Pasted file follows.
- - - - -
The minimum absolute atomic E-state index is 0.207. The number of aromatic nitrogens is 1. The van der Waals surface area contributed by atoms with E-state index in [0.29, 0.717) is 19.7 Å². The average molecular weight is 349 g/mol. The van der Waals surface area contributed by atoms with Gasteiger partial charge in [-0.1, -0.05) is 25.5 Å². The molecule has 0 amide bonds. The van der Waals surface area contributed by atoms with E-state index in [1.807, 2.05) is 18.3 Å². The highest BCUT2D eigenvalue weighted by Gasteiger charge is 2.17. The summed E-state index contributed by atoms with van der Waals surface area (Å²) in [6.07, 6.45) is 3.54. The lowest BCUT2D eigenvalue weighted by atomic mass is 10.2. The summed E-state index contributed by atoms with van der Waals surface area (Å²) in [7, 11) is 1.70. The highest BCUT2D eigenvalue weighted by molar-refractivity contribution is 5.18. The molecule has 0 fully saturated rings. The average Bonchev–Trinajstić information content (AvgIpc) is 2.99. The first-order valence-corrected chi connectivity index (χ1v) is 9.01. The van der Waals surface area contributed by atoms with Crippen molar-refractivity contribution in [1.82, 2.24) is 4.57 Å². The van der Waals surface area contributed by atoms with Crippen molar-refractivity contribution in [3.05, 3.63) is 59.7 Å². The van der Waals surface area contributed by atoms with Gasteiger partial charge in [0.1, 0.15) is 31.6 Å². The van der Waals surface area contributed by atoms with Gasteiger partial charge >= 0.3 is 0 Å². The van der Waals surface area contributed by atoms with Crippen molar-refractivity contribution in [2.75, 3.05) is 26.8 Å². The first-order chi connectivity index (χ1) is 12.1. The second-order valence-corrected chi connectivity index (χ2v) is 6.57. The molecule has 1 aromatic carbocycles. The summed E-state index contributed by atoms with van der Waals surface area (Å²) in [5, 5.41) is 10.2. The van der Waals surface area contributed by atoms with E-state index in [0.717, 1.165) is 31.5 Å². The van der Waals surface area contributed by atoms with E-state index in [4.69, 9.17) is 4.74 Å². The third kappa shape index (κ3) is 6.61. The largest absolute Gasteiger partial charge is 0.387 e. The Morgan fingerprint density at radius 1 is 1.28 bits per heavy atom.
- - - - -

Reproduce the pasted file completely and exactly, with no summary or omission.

The minimum absolute atomic E-state index is 0.207. The number of aromatic nitrogens is 1. The van der Waals surface area contributed by atoms with E-state index in [0.29, 0.717) is 19.7 Å². The average molecular weight is 349 g/mol. The van der Waals surface area contributed by atoms with Gasteiger partial charge in [-0.1, -0.05) is 25.5 Å². The molecule has 0 amide bonds. The van der Waals surface area contributed by atoms with E-state index in [1.807, 2.05) is 18.3 Å². The highest BCUT2D eigenvalue weighted by Gasteiger charge is 2.17. The summed E-state index contributed by atoms with van der Waals surface area (Å²) in [6.07, 6.45) is 3.54. The lowest BCUT2D eigenvalue weighted by atomic mass is 10.2. The summed E-state index contributed by atoms with van der Waals surface area (Å²) in [7, 11) is 1.70. The highest BCUT2D eigenvalue weighted by molar-refractivity contribution is 5.18. The molecule has 0 fully saturated rings. The average Bonchev–Trinajstić information content (AvgIpc) is 2.99. The first-order valence-corrected chi connectivity index (χ1v) is 9.01. The van der Waals surface area contributed by atoms with Crippen molar-refractivity contribution in [1.82, 2.24) is 4.57 Å². The van der Waals surface area contributed by atoms with Crippen molar-refractivity contribution in [3.05, 3.63) is 59.7 Å². The van der Waals surface area contributed by atoms with Gasteiger partial charge in [0.1, 0.15) is 31.6 Å². The van der Waals surface area contributed by atoms with Gasteiger partial charge >= 0.3 is 0 Å². The van der Waals surface area contributed by atoms with Crippen molar-refractivity contribution in [2.75, 3.05) is 26.8 Å². The first-order chi connectivity index (χ1) is 12.1. The second-order valence-corrected chi connectivity index (χ2v) is 6.57. The molecule has 1 aromatic carbocycles. The summed E-state index contributed by atoms with van der Waals surface area (Å²) in [5, 5.41) is 10.2. The van der Waals surface area contributed by atoms with E-state index in [0.717, 1.165) is 31.5 Å². The van der Waals surface area contributed by atoms with E-state index in [4.69, 9.17) is 4.74 Å². The third kappa shape index (κ3) is 6.61. The largest absolute Gasteiger partial charge is 0.387 e. The Morgan fingerprint density at radius 1 is 1.28 bits per heavy atom.